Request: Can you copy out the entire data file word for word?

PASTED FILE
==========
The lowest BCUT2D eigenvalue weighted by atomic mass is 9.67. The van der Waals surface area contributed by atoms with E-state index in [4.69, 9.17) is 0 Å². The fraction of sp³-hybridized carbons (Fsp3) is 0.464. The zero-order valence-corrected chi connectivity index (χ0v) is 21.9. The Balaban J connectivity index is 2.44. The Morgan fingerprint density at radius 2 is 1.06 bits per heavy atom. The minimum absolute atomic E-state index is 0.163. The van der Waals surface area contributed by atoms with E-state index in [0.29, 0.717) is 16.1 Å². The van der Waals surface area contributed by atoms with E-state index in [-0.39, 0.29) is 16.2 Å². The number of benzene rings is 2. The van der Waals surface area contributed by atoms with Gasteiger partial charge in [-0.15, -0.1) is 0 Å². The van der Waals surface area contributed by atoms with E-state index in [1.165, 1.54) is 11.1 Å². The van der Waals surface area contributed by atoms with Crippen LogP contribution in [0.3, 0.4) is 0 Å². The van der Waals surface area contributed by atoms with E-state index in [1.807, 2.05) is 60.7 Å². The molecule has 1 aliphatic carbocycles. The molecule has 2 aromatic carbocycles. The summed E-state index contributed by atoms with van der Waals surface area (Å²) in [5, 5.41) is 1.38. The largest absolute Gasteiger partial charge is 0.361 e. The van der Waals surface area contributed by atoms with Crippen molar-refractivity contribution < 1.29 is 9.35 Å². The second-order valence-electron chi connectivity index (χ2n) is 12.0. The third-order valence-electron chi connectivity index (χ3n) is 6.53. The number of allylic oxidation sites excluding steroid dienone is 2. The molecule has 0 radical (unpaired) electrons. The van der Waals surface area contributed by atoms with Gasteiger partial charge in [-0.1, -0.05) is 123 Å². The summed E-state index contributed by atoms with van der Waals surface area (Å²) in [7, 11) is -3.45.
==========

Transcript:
The lowest BCUT2D eigenvalue weighted by atomic mass is 9.67. The van der Waals surface area contributed by atoms with E-state index in [4.69, 9.17) is 0 Å². The fraction of sp³-hybridized carbons (Fsp3) is 0.464. The zero-order valence-corrected chi connectivity index (χ0v) is 21.9. The Balaban J connectivity index is 2.44. The Morgan fingerprint density at radius 2 is 1.06 bits per heavy atom. The minimum absolute atomic E-state index is 0.163. The van der Waals surface area contributed by atoms with E-state index in [0.29, 0.717) is 16.1 Å². The van der Waals surface area contributed by atoms with E-state index in [-0.39, 0.29) is 16.2 Å². The number of benzene rings is 2. The van der Waals surface area contributed by atoms with Gasteiger partial charge in [-0.15, -0.1) is 0 Å². The van der Waals surface area contributed by atoms with E-state index in [1.165, 1.54) is 11.1 Å². The van der Waals surface area contributed by atoms with Crippen LogP contribution in [0.3, 0.4) is 0 Å². The van der Waals surface area contributed by atoms with E-state index in [1.807, 2.05) is 60.7 Å². The molecule has 1 aliphatic carbocycles. The molecule has 2 aromatic carbocycles. The summed E-state index contributed by atoms with van der Waals surface area (Å²) in [5, 5.41) is 1.38. The largest absolute Gasteiger partial charge is 0.361 e. The van der Waals surface area contributed by atoms with Crippen molar-refractivity contribution < 1.29 is 9.35 Å². The second-order valence-electron chi connectivity index (χ2n) is 12.0. The third-order valence-electron chi connectivity index (χ3n) is 6.53. The number of allylic oxidation sites excluding steroid dienone is 2. The molecule has 0 radical (unpaired) electrons. The van der Waals surface area contributed by atoms with Gasteiger partial charge in [-0.1, -0.05) is 123 Å². The summed E-state index contributed by atoms with van der Waals surface area (Å²) in [7, 11) is -3.45.